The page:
Thursday, September 4, 2014

Seasons Changing…

By Farmer Richard & Captain Jack—the dog

RICHARD: There is something in the air, I feel it and see the signs. Fall is coming, or is it already here? Our yard has a new silence. After seeing our resident barn swallows and bank swallows congregating on the overhead wires throughout the summer, suddenly they are gone! Did they see the same forecast we saw? Temperatures are dropping this week by 15 degrees! We’re preparing to say goodbye to summer and usher in fall…although we long for just a few more days of summer fun.

The crops are changing too! We are harvesting a mature crop of winter squash this week, at the same time the summer squash, cucumbers and melons draw to a close. We are also picking the last crop of green beans, edamame and sweet corn. We missed a couple of plantings this spring due to wet soil, but gambled on a late sweet corn planting. Gambled? Yes, the dreaded corn earworm, which does not overwinter here normally, migrates north from the south in mid-summer. Late planted sweet corn is very susceptible to corn earworms. We use a pheromone trap to tell us when the earworm moths are laying their eggs. Last year it failed us, no moths in the trap, but lots of earworms in the corn! So far this year we haven’t seen any signs of earworms, so lets keep our fingers crossed that they stay away for just a little while longer!

Sweet corn in the field is protected from birds by flashy streamers and bird scare eye balloons.
Thousands of dragonflies also keep insects at bay.
JACK: I check the corn every day with my dad, Farmer Richard. He checks the moth trap, I check for signs of deer or raccoons! We have a tall fence to keep the deer out and it has a low electric wire to keep the raccoons out. Sometimes I get excited sniffing around for signs of critters and forget about the wire. In fact the other day I got zapped by the electricity! I yelped and went back to the truck to recover from the surprise. I can guarantee that no raccoons will get in the corn this year! The corn field looks like a circus with flashy streamers and bird scare eye balloons all sparkling and flashing in the breeze. I know that is to keep the red-winged blackbirds from shredding the tip of the corn ears. I don’t understand why the birds can’t eat the entire ear of corn, but for some reason they must prefer just the tip of the ear.

Farmer Richard and Captain Jack counted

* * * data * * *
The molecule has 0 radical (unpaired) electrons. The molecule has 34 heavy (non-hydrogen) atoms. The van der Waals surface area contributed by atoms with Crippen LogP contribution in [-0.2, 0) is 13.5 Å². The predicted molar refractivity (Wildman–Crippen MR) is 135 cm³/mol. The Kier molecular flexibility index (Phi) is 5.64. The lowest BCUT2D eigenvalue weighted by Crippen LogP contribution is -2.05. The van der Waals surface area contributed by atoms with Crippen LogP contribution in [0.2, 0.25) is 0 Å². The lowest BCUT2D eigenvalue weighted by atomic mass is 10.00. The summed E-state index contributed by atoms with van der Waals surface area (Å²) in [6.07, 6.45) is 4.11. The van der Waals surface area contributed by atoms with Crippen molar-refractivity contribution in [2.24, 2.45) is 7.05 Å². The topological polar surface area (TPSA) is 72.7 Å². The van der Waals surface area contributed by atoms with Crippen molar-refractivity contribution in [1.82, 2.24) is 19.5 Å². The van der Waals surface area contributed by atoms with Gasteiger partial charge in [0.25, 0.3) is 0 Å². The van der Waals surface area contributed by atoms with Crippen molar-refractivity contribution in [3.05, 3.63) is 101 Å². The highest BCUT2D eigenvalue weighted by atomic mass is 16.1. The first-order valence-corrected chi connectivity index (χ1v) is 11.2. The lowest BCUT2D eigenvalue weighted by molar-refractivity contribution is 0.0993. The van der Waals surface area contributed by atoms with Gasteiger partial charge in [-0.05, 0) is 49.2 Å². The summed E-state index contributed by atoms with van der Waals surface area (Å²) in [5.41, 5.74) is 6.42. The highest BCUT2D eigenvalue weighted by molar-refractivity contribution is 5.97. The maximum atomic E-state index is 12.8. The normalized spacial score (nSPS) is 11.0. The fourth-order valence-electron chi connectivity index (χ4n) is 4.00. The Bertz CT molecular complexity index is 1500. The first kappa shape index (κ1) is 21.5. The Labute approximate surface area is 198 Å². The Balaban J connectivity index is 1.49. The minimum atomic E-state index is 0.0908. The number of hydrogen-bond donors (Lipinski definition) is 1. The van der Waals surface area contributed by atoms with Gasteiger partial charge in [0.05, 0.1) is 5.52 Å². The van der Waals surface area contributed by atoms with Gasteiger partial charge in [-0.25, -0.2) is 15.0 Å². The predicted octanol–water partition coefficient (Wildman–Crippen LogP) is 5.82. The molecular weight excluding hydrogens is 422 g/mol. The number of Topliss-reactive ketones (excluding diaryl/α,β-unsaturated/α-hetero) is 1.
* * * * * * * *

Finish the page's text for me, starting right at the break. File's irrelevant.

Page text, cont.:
over 500 pumpkins in the field!
This week I saw something else exciting flashing in the air. The last time we checked the corn field, I saw dragon flies everywhere, thousands of them! Their iridescent wings flashing in the sun! I asked Dad about them and he says it’s just another sign of fall. Just like the barn swallows, the dragonflies congregate and migrate to the south for the winter.

Today we counted pumpkins! There are more than 500 pumpkins in the field (I got tired of counting) including some nice silky “Winter Luxury” pumpkins that make great pie. I hope you are planning to come to our Harvest Party on September 21st to help us pick all of these pumpkins. I might need my friends to help me find the pumpkin in the field with my name carved on it. Dad said it’s out there, but I don’t read very well and haven’t found it yet. If it’s a big one, I might need help hauling it home!

RICHARD: As for the other crops, the peppers have been slow to turn ripe, but here they come now!  Enjoy the sweet taste of red/orange/yellow ripe, sweet peppers before the first frost ends the season!

The sweet potatoes and jicama are looking good, but they need to see a few more days in the 80’s to accelerate their growth. The fall cole crops, including broccoli romanesco, cauliflower, broccoli, rutabagas and cabbage, are enjoying the cool summer and are maturing extra early this year! A few of you might even get a purple cauliflower in your box this week!

As we move into root crop season, I’m happy to report that the parsnips look great! Celeriac, leeks, beets, carrots and the late russet potatoes are all looking good and it won’t be long before we harvest them for your boxes. Plus we may still see some nice greens like salad mix or spinach before the winter freeze moves in.

JACK: Summer is fun, but I prefer cool weather. If you have as much hair as I do you would understand why I like fall and winter. My dad helps make the summer heat more bearable for me by turning on the A/C in the truck for me on hot days, but I prefer to get out and run around instead of sitting in the cool truck listening to NPR. I’m happy to see the temperatures dropping…it means we’re one day closer to the first snow fall. I can feel it in the air!

RICHARD & JACK: We hope you’ll consider joining us for our harvest party in just a few weeks. We have a lot of exciting things to show everyone and we’re hoping you’ll help us dig some sweet potatoes, pick the last of the mini-sweet peppers, and find just the right pumpkin for you to take home! See you soon!

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